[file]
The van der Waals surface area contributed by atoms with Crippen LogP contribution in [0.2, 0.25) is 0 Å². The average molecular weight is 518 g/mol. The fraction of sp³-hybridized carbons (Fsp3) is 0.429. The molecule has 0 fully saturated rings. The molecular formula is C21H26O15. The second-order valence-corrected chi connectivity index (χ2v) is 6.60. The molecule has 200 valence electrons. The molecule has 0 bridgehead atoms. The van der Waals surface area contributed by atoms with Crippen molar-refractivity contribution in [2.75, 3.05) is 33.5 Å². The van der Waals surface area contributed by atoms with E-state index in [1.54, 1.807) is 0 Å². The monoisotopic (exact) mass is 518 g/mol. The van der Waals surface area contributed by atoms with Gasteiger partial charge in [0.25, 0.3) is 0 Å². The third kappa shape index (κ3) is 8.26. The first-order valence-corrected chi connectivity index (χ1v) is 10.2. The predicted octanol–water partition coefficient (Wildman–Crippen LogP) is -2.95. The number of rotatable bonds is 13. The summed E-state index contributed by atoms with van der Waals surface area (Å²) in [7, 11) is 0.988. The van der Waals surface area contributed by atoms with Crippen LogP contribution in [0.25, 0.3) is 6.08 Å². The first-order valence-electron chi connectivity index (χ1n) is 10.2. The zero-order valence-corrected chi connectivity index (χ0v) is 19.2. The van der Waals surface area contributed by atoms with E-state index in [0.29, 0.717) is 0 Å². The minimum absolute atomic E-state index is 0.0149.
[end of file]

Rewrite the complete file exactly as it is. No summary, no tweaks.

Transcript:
The van der Waals surface area contributed by atoms with Crippen LogP contribution in [0.2, 0.25) is 0 Å². The average molecular weight is 518 g/mol. The fraction of sp³-hybridized carbons (Fsp3) is 0.429. The molecule has 0 fully saturated rings. The molecular formula is C21H26O15. The second-order valence-corrected chi connectivity index (χ2v) is 6.60. The molecule has 200 valence electrons. The molecule has 0 bridgehead atoms. The van der Waals surface area contributed by atoms with Crippen molar-refractivity contribution in [2.75, 3.05) is 33.5 Å². The van der Waals surface area contributed by atoms with E-state index in [1.54, 1.807) is 0 Å². The monoisotopic (exact) mass is 518 g/mol. The van der Waals surface area contributed by atoms with Gasteiger partial charge in [0.25, 0.3) is 0 Å². The third kappa shape index (κ3) is 8.26. The first-order valence-corrected chi connectivity index (χ1v) is 10.2. The predicted octanol–water partition coefficient (Wildman–Crippen LogP) is -2.95. The number of rotatable bonds is 13. The summed E-state index contributed by atoms with van der Waals surface area (Å²) in [7, 11) is 0.988. The van der Waals surface area contributed by atoms with Crippen LogP contribution in [0.25, 0.3) is 6.08 Å². The first-order valence-electron chi connectivity index (χ1n) is 10.2. The zero-order valence-corrected chi connectivity index (χ0v) is 19.2. The van der Waals surface area contributed by atoms with E-state index in [0.29, 0.717) is 0 Å². The minimum absolute atomic E-state index is 0.0149.